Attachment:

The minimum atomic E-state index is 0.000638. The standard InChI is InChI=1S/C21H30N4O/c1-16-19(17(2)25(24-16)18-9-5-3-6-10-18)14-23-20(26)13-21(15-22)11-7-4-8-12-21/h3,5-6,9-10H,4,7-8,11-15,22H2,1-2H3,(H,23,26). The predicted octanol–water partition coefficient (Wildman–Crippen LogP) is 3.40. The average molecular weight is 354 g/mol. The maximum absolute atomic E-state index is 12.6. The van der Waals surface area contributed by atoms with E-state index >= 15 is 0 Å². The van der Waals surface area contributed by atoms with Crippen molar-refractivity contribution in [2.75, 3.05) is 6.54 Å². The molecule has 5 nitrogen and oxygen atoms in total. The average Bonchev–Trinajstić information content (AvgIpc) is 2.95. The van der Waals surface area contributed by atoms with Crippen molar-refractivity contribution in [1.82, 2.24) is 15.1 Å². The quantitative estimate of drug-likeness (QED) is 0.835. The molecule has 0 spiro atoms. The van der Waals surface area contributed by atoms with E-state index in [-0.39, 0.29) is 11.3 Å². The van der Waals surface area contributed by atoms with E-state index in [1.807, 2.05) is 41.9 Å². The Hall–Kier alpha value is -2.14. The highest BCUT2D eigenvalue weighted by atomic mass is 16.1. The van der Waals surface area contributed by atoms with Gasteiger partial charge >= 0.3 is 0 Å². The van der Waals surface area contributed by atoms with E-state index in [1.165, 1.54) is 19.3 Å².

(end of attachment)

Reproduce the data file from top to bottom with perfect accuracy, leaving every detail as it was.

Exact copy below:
The minimum atomic E-state index is 0.000638. The standard InChI is InChI=1S/C21H30N4O/c1-16-19(17(2)25(24-16)18-9-5-3-6-10-18)14-23-20(26)13-21(15-22)11-7-4-8-12-21/h3,5-6,9-10H,4,7-8,11-15,22H2,1-2H3,(H,23,26). The predicted octanol–water partition coefficient (Wildman–Crippen LogP) is 3.40. The average molecular weight is 354 g/mol. The maximum absolute atomic E-state index is 12.6. The van der Waals surface area contributed by atoms with E-state index >= 15 is 0 Å². The van der Waals surface area contributed by atoms with Crippen molar-refractivity contribution in [2.75, 3.05) is 6.54 Å². The molecule has 5 nitrogen and oxygen atoms in total. The average Bonchev–Trinajstić information content (AvgIpc) is 2.95. The van der Waals surface area contributed by atoms with Crippen molar-refractivity contribution in [1.82, 2.24) is 15.1 Å². The quantitative estimate of drug-likeness (QED) is 0.835. The molecule has 0 spiro atoms. The van der Waals surface area contributed by atoms with E-state index in [-0.39, 0.29) is 11.3 Å². The van der Waals surface area contributed by atoms with E-state index in [1.807, 2.05) is 41.9 Å². The Hall–Kier alpha value is -2.14. The highest BCUT2D eigenvalue weighted by atomic mass is 16.1. The van der Waals surface area contributed by atoms with Gasteiger partial charge >= 0.3 is 0 Å². The van der Waals surface area contributed by atoms with E-state index in [1.165, 1.54) is 19.3 Å².